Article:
The blockchain technology is changing the industry and the coffee supply chain at a fast pace. However, in Vietnam, it seems that the majority of coffee farmers and business owners haven’t caught on with these changes yet.
An article published prior to the Lunar New Year citing the indexes of the Ministry of Agriculture and Rural Development shows that the Vietnamese coffee industry is losing its Thailand export market. Even though in the first 11 months of 2019 Thailand had purchased nearly 39,000 tons of coffee from Vietnam with the price of nearly 69.5 million USD, when compared to the same period in 218, this number has shown worrying decreases of 35% in terms of quantity and of 41.5% in terms of value. The article also states that Thailand is shifting its coffee import to other markets such as Indonesia, Malaysia, the US, and Brazil, etc.
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What is difficult to understand is that the average export price of Vietnamese coffee to the Thailand market is 1,790 USD/ton while that of Indonesian coffee is 1,991 USD/ton.
Explaining the loss of the export market, there have been people saying that Vietnamese coffee has not met the quality standards despite being sold at the cheapest prices. However, according to the writer, it is necessary to note that the current coffee trading is reaching a turning point. Consumers and store chains want to know clearly who produces their coffee, how it is made, how it reaches consumers. In other words, they want to have transparency.
In the past, there was a theory that whoever had the highest production would get to control the market and the prices. However, it has never been a simple task to control the rights of buyers, especially ever since commercial commodities started to be traded through derivatives such as crude oil, gold, soybeans, corn, cotton, cocoa ... and coffee is not excluded.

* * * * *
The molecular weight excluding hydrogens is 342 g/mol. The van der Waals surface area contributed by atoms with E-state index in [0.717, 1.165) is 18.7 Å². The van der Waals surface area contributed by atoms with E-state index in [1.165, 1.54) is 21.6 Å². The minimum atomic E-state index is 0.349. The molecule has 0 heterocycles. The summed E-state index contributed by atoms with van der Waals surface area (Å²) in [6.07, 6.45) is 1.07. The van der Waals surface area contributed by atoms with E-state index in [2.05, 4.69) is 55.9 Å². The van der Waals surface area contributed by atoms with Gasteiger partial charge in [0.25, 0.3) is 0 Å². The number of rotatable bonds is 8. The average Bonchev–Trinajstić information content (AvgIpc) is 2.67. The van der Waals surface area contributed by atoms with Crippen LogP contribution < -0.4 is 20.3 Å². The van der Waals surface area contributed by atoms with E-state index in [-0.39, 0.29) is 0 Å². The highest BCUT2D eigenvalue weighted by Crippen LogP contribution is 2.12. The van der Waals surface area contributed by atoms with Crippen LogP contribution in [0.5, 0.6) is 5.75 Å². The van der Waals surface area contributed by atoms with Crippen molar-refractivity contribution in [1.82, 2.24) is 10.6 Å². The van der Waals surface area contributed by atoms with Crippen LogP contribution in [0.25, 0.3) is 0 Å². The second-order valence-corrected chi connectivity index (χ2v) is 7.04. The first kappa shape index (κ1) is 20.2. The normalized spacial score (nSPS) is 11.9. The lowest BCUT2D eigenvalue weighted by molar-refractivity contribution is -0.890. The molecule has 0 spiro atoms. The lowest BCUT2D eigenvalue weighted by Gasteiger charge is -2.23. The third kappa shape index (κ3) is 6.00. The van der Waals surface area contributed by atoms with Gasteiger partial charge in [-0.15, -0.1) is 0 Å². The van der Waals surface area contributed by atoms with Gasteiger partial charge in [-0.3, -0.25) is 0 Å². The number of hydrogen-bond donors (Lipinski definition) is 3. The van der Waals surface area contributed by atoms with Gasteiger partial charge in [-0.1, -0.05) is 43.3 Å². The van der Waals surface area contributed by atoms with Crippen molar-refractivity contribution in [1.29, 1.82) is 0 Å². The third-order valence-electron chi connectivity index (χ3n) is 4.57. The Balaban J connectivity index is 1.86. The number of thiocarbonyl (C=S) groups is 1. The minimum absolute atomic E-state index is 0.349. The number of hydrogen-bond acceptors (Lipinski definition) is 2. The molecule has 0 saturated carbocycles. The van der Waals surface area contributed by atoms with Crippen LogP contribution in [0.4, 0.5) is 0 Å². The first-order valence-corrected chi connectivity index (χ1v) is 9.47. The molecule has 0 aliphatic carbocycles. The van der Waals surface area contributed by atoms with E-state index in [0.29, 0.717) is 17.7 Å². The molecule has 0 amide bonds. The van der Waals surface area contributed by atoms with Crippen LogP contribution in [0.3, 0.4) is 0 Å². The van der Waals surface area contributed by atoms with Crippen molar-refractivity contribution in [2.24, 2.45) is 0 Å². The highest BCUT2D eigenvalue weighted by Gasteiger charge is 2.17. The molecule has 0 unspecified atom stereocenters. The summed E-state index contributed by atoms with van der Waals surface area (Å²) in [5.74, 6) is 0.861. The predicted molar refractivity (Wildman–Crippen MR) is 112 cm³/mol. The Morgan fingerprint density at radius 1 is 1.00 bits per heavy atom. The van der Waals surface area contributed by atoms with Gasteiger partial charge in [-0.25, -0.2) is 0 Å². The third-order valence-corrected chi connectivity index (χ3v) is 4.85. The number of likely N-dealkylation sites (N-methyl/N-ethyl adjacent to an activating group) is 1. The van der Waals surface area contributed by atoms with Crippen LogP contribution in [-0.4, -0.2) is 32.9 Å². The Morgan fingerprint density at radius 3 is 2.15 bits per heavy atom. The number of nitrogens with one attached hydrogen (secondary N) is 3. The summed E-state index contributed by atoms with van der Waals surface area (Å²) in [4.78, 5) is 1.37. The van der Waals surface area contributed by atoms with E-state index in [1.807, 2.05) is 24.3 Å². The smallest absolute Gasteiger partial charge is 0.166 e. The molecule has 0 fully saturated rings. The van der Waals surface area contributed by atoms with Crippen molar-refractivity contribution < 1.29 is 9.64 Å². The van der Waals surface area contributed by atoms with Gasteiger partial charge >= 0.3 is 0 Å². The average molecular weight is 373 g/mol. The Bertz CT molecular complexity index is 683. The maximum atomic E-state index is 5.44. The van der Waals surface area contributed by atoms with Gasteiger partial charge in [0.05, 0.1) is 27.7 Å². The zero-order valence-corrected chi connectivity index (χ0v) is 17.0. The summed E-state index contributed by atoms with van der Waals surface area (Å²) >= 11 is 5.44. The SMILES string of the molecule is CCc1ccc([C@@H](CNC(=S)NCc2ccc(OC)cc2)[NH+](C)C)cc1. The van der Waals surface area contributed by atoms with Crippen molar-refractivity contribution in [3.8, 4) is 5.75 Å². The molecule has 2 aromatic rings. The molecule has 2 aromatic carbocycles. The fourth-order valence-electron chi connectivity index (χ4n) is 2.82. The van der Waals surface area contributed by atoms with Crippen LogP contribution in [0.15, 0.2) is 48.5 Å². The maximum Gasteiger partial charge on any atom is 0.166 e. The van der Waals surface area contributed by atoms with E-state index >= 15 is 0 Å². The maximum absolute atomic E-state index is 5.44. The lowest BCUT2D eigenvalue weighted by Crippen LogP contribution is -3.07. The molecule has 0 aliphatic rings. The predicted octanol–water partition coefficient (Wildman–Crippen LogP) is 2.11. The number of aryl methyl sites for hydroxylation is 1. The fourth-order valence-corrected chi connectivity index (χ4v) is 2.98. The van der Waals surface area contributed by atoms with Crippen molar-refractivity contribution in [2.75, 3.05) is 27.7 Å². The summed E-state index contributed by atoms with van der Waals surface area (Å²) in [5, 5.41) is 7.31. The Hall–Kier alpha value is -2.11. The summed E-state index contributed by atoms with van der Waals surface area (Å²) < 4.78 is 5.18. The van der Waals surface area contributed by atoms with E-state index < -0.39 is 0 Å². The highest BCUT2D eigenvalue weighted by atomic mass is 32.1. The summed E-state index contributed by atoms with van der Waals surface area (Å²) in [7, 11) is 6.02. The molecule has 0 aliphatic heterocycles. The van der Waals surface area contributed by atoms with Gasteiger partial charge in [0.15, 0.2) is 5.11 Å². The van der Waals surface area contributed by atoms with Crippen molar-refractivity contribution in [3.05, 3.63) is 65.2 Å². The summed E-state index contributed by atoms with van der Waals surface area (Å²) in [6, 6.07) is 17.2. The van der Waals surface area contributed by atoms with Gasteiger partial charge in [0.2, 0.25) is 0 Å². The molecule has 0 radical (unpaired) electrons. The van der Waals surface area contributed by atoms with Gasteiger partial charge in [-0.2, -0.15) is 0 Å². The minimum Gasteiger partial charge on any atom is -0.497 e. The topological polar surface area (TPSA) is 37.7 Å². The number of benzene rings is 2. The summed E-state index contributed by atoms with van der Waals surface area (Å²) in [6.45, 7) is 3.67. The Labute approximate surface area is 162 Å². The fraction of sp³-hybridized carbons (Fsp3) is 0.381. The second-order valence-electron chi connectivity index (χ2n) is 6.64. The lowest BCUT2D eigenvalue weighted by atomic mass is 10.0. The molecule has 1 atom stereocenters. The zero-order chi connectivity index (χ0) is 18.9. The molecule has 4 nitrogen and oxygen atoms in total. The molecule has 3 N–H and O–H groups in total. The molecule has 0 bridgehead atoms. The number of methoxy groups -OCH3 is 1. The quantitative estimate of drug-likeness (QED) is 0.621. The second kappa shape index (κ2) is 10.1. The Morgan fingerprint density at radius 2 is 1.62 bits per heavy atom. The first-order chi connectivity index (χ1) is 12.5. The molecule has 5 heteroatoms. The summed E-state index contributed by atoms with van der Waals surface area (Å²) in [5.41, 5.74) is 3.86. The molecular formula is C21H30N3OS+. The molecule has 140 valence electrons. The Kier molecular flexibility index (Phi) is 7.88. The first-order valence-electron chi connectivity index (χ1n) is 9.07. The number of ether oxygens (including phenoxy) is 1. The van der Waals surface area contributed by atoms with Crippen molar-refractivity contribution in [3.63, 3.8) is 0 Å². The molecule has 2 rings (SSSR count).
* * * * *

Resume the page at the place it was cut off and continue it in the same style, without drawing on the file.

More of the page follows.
Sellers (farmers) and exporting countries all have to follow the wills of buyers and consumers. With huge budgets, consuming markets saved up a huge amount of coffee as the prices dropped to prevent crop failure and high prices. This “supply chain” trading method is still being applied. It is one thing for the prices to drop when there is a crop success, but currently, it is becoming more and more popular for them to drop even after a crop failure.
While finding ways to get rid of the "big fish eat small fish", many people in the coffee industry have been seeking to share the power ever since the technology of "chain-block" (blockchain) appeared.
The application of the blockchain method in the coffee supply chain has been started and become more popular in corporations and nations which are used to supply chains.
Using the blockchain technology in the coffee business helps buyers manage their supply chains and approach all the data related to the coffee, ranging from the production to the delivery. Blockchain is used to save information regarding the coffee supply chains, including the farmers, the origins, the prices, the buyers, and the duration between the production and consumption. Once integrated into the flow of the supply chains applying blockchain, the unregulated goods will no longer be able to compete like it used to.
It only takes a smartphone connected to 3G, 3G, or an input program which is suitable for the supply chain system picked by the farmers for them to get in touch with, as well as to share and to receive information from the last buyers, including prices and comments of the consumers.
It is wrong to assume that the blockchain technology is applicable for specialty coffee, which is a very small niche sector of this $100 billion market, which is the second-largest transaction in the world.
Several major roasters that buy huge quantities of goods each year in manufacturing countries have joined hands with blockchain technology vendors to prepare for new business activities over the next few years.
Thus, the slow entry into the "blockchain" line also means that coffee farmers and exporters are voluntarily asking to be excluded from the supply chain and more accurately separated from the global coffee market.
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